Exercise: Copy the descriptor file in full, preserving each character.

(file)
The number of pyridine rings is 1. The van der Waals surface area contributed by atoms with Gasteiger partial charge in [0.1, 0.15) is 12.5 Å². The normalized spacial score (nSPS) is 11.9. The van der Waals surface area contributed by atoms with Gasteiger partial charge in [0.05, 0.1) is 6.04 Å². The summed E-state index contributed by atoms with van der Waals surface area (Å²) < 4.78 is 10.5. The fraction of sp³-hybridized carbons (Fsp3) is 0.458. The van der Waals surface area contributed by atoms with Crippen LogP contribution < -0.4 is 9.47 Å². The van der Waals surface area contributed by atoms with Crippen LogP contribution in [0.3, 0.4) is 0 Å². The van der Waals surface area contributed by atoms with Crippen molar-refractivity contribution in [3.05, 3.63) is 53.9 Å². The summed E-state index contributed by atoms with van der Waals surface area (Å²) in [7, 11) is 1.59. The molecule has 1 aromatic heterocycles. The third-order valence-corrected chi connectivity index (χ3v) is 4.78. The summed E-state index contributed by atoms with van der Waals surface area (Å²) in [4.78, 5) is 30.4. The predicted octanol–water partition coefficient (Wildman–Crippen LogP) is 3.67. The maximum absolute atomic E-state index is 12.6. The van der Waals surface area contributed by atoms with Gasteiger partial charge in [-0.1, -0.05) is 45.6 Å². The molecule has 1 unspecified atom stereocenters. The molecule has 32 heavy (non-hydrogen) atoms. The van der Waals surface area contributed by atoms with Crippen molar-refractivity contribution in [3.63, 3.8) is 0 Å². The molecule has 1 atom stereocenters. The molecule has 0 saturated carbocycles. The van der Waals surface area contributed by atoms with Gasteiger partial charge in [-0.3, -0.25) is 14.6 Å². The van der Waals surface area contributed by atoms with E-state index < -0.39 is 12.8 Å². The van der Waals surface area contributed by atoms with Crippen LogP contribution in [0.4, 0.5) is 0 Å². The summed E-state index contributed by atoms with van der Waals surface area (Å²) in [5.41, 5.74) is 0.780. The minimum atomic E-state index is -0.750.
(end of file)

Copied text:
The number of pyridine rings is 1. The van der Waals surface area contributed by atoms with Gasteiger partial charge in [0.1, 0.15) is 12.5 Å². The normalized spacial score (nSPS) is 11.9. The van der Waals surface area contributed by atoms with Gasteiger partial charge in [0.05, 0.1) is 6.04 Å². The summed E-state index contributed by atoms with van der Waals surface area (Å²) < 4.78 is 10.5. The fraction of sp³-hybridized carbons (Fsp3) is 0.458. The van der Waals surface area contributed by atoms with Crippen LogP contribution < -0.4 is 9.47 Å². The van der Waals surface area contributed by atoms with Crippen LogP contribution in [0.3, 0.4) is 0 Å². The van der Waals surface area contributed by atoms with Crippen molar-refractivity contribution in [3.05, 3.63) is 53.9 Å². The summed E-state index contributed by atoms with van der Waals surface area (Å²) in [7, 11) is 1.59. The molecule has 1 aromatic heterocycles. The third-order valence-corrected chi connectivity index (χ3v) is 4.78. The summed E-state index contributed by atoms with van der Waals surface area (Å²) in [4.78, 5) is 30.4. The predicted octanol–water partition coefficient (Wildman–Crippen LogP) is 3.67. The maximum absolute atomic E-state index is 12.6. The van der Waals surface area contributed by atoms with Gasteiger partial charge in [-0.1, -0.05) is 45.6 Å². The molecule has 1 unspecified atom stereocenters. The molecule has 32 heavy (non-hydrogen) atoms. The van der Waals surface area contributed by atoms with Crippen molar-refractivity contribution in [3.63, 3.8) is 0 Å². The molecule has 1 atom stereocenters. The molecule has 0 saturated carbocycles. The van der Waals surface area contributed by atoms with Gasteiger partial charge in [-0.3, -0.25) is 14.6 Å². The van der Waals surface area contributed by atoms with E-state index < -0.39 is 12.8 Å². The van der Waals surface area contributed by atoms with Crippen LogP contribution in [0.4, 0.5) is 0 Å². The summed E-state index contributed by atoms with van der Waals surface area (Å²) in [5.41, 5.74) is 0.780. The minimum atomic E-state index is -0.750.